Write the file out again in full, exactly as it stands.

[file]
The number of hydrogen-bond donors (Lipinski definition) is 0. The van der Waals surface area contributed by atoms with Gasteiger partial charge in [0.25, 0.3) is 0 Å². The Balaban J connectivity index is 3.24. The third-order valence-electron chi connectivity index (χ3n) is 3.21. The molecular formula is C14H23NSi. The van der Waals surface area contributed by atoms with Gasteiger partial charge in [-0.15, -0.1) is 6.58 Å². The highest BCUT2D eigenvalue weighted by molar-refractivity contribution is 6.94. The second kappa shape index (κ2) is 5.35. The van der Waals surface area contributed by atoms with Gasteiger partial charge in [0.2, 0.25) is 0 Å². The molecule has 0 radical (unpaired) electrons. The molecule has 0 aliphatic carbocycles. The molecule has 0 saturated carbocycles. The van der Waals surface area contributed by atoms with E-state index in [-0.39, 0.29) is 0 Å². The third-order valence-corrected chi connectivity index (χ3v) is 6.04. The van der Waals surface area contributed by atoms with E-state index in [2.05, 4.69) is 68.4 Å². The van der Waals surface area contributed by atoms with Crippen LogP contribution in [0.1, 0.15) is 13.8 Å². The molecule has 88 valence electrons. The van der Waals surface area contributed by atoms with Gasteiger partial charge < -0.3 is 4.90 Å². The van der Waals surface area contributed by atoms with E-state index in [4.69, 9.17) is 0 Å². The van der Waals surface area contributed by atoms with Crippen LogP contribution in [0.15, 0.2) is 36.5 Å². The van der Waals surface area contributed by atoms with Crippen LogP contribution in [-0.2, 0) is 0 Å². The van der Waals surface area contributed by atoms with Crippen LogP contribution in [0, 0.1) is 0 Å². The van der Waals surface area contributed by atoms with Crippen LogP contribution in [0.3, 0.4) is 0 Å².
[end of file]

The number of hydrogen-bond donors (Lipinski definition) is 0. The van der Waals surface area contributed by atoms with Gasteiger partial charge in [0.25, 0.3) is 0 Å². The Balaban J connectivity index is 3.24. The third-order valence-electron chi connectivity index (χ3n) is 3.21. The molecular formula is C14H23NSi. The van der Waals surface area contributed by atoms with Gasteiger partial charge in [-0.15, -0.1) is 6.58 Å². The highest BCUT2D eigenvalue weighted by molar-refractivity contribution is 6.94. The second kappa shape index (κ2) is 5.35. The van der Waals surface area contributed by atoms with Gasteiger partial charge in [0.2, 0.25) is 0 Å². The molecule has 0 radical (unpaired) electrons. The molecule has 0 aliphatic carbocycles. The molecule has 0 saturated carbocycles. The van der Waals surface area contributed by atoms with E-state index in [-0.39, 0.29) is 0 Å². The third-order valence-corrected chi connectivity index (χ3v) is 6.04. The van der Waals surface area contributed by atoms with E-state index in [2.05, 4.69) is 68.4 Å². The van der Waals surface area contributed by atoms with Crippen LogP contribution in [0.1, 0.15) is 13.8 Å². The molecule has 88 valence electrons. The van der Waals surface area contributed by atoms with Gasteiger partial charge < -0.3 is 4.90 Å². The van der Waals surface area contributed by atoms with E-state index in [4.69, 9.17) is 0 Å². The van der Waals surface area contributed by atoms with Crippen LogP contribution in [0.15, 0.2) is 36.5 Å². The van der Waals surface area contributed by atoms with Crippen LogP contribution in [-0.2, 0) is 0 Å². The van der Waals surface area contributed by atoms with Crippen LogP contribution in [0, 0.1) is 0 Å². The van der Waals surface area contributed by atoms with Crippen LogP contribution in [0.3, 0.4) is 0 Å².